Then, back in December, I made it free for one month. Downloads immediately shot up, and continued strong throughout the entire month. Even without any advertising, I was still getting maybe 50 downloads per day on Amazon, plus a constant trickle on the other platforms. For the next couple of months, sales of all my other books grew as well

For April, I decided to make it free again, just to see if I could duplicate that kind of success. I haven’t done any paid advertising for it, but I have submitted it to various sites and newsletters that will promote free books. The result? Thousands of downloads, with a baseline rate of more than a hundred downloads per day.

Genesis Earth has never been perma-free, but every time I set it free for a limited time, it’s like I’ve released the pent-up flood waters. In contrast, Outworlder struggles to get any downloads at all, even when it’s free for only a limited time.

Part of this may have to do with the reviews. Genesis Earth has a much better overall book rating, simply because most of the people who read it over the years were the ones willing to pay full price. This also means that the book has grown into its own niche organically, since the people who have bought Genesis Earth also tend to buy other books similar to it. Retailers like Amazon take note of this, and tend to associate these books with each other in things like also-bought recommendations.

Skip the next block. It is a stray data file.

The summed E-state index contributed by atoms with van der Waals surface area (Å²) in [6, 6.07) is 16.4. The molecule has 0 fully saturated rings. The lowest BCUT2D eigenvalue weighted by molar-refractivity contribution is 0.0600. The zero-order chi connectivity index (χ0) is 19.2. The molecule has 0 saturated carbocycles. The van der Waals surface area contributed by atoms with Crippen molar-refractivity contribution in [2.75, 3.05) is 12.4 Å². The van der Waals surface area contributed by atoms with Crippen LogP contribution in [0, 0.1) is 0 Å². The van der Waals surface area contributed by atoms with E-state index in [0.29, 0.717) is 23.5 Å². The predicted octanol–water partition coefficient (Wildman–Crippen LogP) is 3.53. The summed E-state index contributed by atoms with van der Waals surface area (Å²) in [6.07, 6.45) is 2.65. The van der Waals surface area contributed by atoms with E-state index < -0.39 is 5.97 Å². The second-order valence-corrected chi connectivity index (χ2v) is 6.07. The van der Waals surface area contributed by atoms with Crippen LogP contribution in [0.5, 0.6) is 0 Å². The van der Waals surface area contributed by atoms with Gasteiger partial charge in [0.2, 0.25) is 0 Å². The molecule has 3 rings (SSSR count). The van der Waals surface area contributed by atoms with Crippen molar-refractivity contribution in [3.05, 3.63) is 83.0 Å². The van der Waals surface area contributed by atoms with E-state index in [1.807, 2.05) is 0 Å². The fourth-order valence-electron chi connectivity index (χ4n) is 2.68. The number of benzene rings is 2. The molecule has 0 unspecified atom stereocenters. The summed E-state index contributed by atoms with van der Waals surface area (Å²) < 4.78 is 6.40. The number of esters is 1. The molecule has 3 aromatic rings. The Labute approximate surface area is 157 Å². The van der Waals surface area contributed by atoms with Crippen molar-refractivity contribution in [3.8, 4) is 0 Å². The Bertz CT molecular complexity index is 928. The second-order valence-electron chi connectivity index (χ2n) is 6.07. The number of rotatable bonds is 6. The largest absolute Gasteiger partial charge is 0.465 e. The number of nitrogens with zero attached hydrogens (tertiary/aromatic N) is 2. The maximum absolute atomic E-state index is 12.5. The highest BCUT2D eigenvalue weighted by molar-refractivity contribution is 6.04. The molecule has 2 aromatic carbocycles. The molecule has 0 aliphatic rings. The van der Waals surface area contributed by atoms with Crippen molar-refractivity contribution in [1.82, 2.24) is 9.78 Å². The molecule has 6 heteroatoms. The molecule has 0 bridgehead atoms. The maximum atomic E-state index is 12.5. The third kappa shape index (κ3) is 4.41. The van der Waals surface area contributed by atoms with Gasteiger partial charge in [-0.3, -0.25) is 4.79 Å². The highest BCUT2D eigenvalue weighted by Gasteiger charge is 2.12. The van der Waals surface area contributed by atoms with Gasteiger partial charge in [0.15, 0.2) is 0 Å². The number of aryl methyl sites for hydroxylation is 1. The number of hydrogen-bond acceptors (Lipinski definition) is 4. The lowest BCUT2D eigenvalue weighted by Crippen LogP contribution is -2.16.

This is all just speculation, but when all of this comes together, it seems to result not only in a higher download rate when the book is free, but more downloads from people who are in the book’s targeted audience.